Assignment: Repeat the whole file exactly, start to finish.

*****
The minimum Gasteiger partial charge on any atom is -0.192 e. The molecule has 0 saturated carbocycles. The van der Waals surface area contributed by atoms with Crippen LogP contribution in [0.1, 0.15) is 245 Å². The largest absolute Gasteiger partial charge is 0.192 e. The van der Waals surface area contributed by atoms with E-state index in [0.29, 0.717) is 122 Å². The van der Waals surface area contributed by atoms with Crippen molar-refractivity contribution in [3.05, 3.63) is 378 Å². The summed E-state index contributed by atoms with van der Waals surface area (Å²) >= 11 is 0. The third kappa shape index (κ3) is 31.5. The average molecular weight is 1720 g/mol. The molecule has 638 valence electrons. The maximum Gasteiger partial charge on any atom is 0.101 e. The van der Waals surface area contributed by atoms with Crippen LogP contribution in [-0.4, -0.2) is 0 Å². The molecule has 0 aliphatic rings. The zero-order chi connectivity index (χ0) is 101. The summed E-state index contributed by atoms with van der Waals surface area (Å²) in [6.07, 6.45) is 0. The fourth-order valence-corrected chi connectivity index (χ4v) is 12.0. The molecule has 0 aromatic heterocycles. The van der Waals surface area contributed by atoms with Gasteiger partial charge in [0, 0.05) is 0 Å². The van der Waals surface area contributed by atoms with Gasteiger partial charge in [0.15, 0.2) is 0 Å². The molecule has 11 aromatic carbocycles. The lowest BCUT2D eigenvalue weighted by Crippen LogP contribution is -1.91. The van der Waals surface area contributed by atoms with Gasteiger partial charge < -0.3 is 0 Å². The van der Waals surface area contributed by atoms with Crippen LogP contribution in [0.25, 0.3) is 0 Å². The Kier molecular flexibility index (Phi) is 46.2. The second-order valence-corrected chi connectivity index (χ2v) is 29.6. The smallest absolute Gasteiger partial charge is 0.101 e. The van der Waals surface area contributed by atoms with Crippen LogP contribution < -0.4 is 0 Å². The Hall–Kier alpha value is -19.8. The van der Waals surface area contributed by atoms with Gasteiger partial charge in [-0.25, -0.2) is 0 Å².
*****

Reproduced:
The minimum Gasteiger partial charge on any atom is -0.192 e. The molecule has 0 saturated carbocycles. The van der Waals surface area contributed by atoms with Crippen LogP contribution in [0.1, 0.15) is 245 Å². The largest absolute Gasteiger partial charge is 0.192 e. The van der Waals surface area contributed by atoms with E-state index in [0.29, 0.717) is 122 Å². The van der Waals surface area contributed by atoms with Crippen molar-refractivity contribution in [3.05, 3.63) is 378 Å². The summed E-state index contributed by atoms with van der Waals surface area (Å²) >= 11 is 0. The third kappa shape index (κ3) is 31.5. The average molecular weight is 1720 g/mol. The molecule has 638 valence electrons. The maximum Gasteiger partial charge on any atom is 0.101 e. The van der Waals surface area contributed by atoms with Crippen LogP contribution in [-0.4, -0.2) is 0 Å². The molecule has 0 aliphatic rings. The zero-order chi connectivity index (χ0) is 101. The summed E-state index contributed by atoms with van der Waals surface area (Å²) in [6.07, 6.45) is 0. The fourth-order valence-corrected chi connectivity index (χ4v) is 12.0. The molecule has 0 aromatic heterocycles. The van der Waals surface area contributed by atoms with Gasteiger partial charge in [0, 0.05) is 0 Å². The van der Waals surface area contributed by atoms with Gasteiger partial charge in [0.15, 0.2) is 0 Å². The molecule has 11 aromatic carbocycles. The lowest BCUT2D eigenvalue weighted by Crippen LogP contribution is -1.91. The van der Waals surface area contributed by atoms with Gasteiger partial charge < -0.3 is 0 Å². The van der Waals surface area contributed by atoms with Crippen LogP contribution in [0.25, 0.3) is 0 Å². The Kier molecular flexibility index (Phi) is 46.2. The second-order valence-corrected chi connectivity index (χ2v) is 29.6. The smallest absolute Gasteiger partial charge is 0.101 e. The van der Waals surface area contributed by atoms with Crippen LogP contribution < -0.4 is 0 Å². The Hall–Kier alpha value is -19.8. The van der Waals surface area contributed by atoms with Gasteiger partial charge in [-0.25, -0.2) is 0 Å².